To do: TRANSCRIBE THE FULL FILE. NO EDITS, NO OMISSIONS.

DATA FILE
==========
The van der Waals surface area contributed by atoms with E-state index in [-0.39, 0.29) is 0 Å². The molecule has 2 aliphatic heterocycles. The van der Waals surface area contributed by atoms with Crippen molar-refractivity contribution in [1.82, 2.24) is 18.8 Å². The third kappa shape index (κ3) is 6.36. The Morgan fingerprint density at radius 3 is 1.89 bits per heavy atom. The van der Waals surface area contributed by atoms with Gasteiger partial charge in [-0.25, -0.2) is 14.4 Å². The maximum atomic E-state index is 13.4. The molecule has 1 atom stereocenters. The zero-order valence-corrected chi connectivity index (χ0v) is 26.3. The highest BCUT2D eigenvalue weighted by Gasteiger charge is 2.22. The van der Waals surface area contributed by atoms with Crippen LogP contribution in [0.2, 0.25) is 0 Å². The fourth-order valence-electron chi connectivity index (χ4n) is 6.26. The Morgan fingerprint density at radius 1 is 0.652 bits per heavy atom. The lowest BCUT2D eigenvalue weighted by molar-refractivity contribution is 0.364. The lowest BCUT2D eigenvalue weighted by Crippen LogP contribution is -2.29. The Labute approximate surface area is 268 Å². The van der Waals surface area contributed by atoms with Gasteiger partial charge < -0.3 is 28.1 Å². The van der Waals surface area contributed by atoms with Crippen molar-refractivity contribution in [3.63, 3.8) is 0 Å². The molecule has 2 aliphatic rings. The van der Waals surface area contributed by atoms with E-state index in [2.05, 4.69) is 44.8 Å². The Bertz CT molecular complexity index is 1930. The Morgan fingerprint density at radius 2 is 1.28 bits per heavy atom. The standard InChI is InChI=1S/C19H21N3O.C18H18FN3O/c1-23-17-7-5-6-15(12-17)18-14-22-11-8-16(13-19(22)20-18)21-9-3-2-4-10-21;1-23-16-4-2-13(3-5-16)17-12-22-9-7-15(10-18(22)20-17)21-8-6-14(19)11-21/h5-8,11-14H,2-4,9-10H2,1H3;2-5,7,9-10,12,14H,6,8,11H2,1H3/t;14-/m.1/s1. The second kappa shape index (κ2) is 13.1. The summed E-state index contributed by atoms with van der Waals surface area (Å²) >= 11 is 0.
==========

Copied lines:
The van der Waals surface area contributed by atoms with E-state index in [-0.39, 0.29) is 0 Å². The molecule has 2 aliphatic heterocycles. The van der Waals surface area contributed by atoms with Crippen molar-refractivity contribution in [1.82, 2.24) is 18.8 Å². The third kappa shape index (κ3) is 6.36. The Morgan fingerprint density at radius 3 is 1.89 bits per heavy atom. The van der Waals surface area contributed by atoms with Gasteiger partial charge in [-0.25, -0.2) is 14.4 Å². The maximum atomic E-state index is 13.4. The molecule has 1 atom stereocenters. The zero-order valence-corrected chi connectivity index (χ0v) is 26.3. The highest BCUT2D eigenvalue weighted by Gasteiger charge is 2.22. The van der Waals surface area contributed by atoms with Crippen LogP contribution in [0.2, 0.25) is 0 Å². The fourth-order valence-electron chi connectivity index (χ4n) is 6.26. The Morgan fingerprint density at radius 1 is 0.652 bits per heavy atom. The lowest BCUT2D eigenvalue weighted by molar-refractivity contribution is 0.364. The lowest BCUT2D eigenvalue weighted by Crippen LogP contribution is -2.29. The Labute approximate surface area is 268 Å². The van der Waals surface area contributed by atoms with Gasteiger partial charge < -0.3 is 28.1 Å². The van der Waals surface area contributed by atoms with Crippen molar-refractivity contribution in [3.63, 3.8) is 0 Å². The molecule has 2 aliphatic rings. The van der Waals surface area contributed by atoms with E-state index in [2.05, 4.69) is 44.8 Å². The Bertz CT molecular complexity index is 1930. The Morgan fingerprint density at radius 2 is 1.28 bits per heavy atom. The standard InChI is InChI=1S/C19H21N3O.C18H18FN3O/c1-23-17-7-5-6-15(12-17)18-14-22-11-8-16(13-19(22)20-18)21-9-3-2-4-10-21;1-23-16-4-2-13(3-5-16)17-12-22-9-7-15(10-18(22)20-17)21-8-6-14(19)11-21/h5-8,11-14H,2-4,9-10H2,1H3;2-5,7,9-10,12,14H,6,8,11H2,1H3/t;14-/m.1/s1. The second kappa shape index (κ2) is 13.1. The summed E-state index contributed by atoms with van der Waals surface area (Å²) >= 11 is 0.